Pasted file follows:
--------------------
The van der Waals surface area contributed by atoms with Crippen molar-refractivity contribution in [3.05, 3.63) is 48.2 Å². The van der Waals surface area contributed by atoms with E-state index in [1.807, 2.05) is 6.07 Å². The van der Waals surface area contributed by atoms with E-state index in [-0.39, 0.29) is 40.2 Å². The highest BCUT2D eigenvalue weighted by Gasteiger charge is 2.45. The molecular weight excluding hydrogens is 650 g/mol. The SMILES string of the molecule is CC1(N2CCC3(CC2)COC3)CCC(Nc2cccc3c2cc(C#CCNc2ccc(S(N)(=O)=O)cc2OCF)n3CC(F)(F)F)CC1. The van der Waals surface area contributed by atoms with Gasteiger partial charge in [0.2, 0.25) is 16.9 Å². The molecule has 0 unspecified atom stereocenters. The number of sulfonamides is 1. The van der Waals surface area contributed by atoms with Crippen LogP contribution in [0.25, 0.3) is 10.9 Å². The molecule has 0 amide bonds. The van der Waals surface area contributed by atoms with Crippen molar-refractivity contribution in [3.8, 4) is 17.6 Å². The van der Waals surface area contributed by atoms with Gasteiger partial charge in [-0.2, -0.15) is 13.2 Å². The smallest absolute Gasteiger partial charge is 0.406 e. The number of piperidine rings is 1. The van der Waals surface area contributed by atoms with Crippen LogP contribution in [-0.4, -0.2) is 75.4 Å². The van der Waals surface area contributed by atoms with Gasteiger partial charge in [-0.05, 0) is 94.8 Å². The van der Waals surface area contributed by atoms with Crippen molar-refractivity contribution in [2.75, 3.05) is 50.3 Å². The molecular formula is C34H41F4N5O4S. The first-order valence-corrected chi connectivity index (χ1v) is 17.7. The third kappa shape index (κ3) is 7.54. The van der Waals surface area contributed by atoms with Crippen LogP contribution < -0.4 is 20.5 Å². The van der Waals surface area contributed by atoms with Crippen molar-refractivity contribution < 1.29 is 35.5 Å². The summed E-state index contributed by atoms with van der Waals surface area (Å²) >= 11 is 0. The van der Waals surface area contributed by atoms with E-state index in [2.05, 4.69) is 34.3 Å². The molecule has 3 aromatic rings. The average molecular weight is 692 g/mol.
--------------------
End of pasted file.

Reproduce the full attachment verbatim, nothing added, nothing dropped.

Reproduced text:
The van der Waals surface area contributed by atoms with Crippen molar-refractivity contribution in [3.05, 3.63) is 48.2 Å². The van der Waals surface area contributed by atoms with E-state index in [1.807, 2.05) is 6.07 Å². The van der Waals surface area contributed by atoms with E-state index in [-0.39, 0.29) is 40.2 Å². The highest BCUT2D eigenvalue weighted by Gasteiger charge is 2.45. The molecular weight excluding hydrogens is 650 g/mol. The SMILES string of the molecule is CC1(N2CCC3(CC2)COC3)CCC(Nc2cccc3c2cc(C#CCNc2ccc(S(N)(=O)=O)cc2OCF)n3CC(F)(F)F)CC1. The van der Waals surface area contributed by atoms with Gasteiger partial charge in [0.2, 0.25) is 16.9 Å². The molecule has 0 unspecified atom stereocenters. The number of sulfonamides is 1. The van der Waals surface area contributed by atoms with Crippen LogP contribution in [0.25, 0.3) is 10.9 Å². The molecule has 0 amide bonds. The van der Waals surface area contributed by atoms with Crippen molar-refractivity contribution in [3.8, 4) is 17.6 Å². The van der Waals surface area contributed by atoms with Gasteiger partial charge in [-0.2, -0.15) is 13.2 Å². The smallest absolute Gasteiger partial charge is 0.406 e. The number of piperidine rings is 1. The van der Waals surface area contributed by atoms with Crippen LogP contribution in [-0.4, -0.2) is 75.4 Å². The van der Waals surface area contributed by atoms with Gasteiger partial charge in [-0.05, 0) is 94.8 Å². The van der Waals surface area contributed by atoms with Crippen molar-refractivity contribution in [2.75, 3.05) is 50.3 Å². The molecular formula is C34H41F4N5O4S. The first-order valence-corrected chi connectivity index (χ1v) is 17.7. The third kappa shape index (κ3) is 7.54. The van der Waals surface area contributed by atoms with Crippen LogP contribution < -0.4 is 20.5 Å². The van der Waals surface area contributed by atoms with Crippen molar-refractivity contribution < 1.29 is 35.5 Å². The summed E-state index contributed by atoms with van der Waals surface area (Å²) >= 11 is 0. The van der Waals surface area contributed by atoms with E-state index in [2.05, 4.69) is 34.3 Å². The molecule has 3 aromatic rings. The average molecular weight is 692 g/mol.